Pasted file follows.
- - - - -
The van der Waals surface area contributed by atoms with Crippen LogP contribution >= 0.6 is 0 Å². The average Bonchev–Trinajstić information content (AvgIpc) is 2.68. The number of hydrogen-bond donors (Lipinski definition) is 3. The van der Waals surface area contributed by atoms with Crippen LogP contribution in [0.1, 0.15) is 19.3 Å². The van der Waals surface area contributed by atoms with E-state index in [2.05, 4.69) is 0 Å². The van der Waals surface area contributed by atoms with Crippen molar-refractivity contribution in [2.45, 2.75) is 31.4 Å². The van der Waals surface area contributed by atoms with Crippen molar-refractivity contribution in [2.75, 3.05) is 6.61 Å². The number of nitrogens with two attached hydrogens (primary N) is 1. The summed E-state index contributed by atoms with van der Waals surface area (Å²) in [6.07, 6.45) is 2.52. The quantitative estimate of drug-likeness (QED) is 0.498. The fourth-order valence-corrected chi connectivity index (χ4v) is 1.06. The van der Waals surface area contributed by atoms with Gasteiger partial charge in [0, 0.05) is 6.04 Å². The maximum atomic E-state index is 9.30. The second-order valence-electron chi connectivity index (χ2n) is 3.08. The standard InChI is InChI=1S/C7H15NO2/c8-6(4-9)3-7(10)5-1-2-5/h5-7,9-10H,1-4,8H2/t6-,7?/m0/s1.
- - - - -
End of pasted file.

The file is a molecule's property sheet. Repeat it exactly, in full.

The van der Waals surface area contributed by atoms with Crippen LogP contribution >= 0.6 is 0 Å². The average Bonchev–Trinajstić information content (AvgIpc) is 2.68. The number of hydrogen-bond donors (Lipinski definition) is 3. The van der Waals surface area contributed by atoms with Crippen LogP contribution in [0.1, 0.15) is 19.3 Å². The van der Waals surface area contributed by atoms with E-state index in [2.05, 4.69) is 0 Å². The van der Waals surface area contributed by atoms with Crippen molar-refractivity contribution in [2.45, 2.75) is 31.4 Å². The van der Waals surface area contributed by atoms with Crippen molar-refractivity contribution in [2.75, 3.05) is 6.61 Å². The number of nitrogens with two attached hydrogens (primary N) is 1. The summed E-state index contributed by atoms with van der Waals surface area (Å²) in [6.07, 6.45) is 2.52. The quantitative estimate of drug-likeness (QED) is 0.498. The fourth-order valence-corrected chi connectivity index (χ4v) is 1.06. The van der Waals surface area contributed by atoms with Gasteiger partial charge in [0, 0.05) is 6.04 Å². The maximum atomic E-state index is 9.30. The second-order valence-electron chi connectivity index (χ2n) is 3.08. The standard InChI is InChI=1S/C7H15NO2/c8-6(4-9)3-7(10)5-1-2-5/h5-7,9-10H,1-4,8H2/t6-,7?/m0/s1.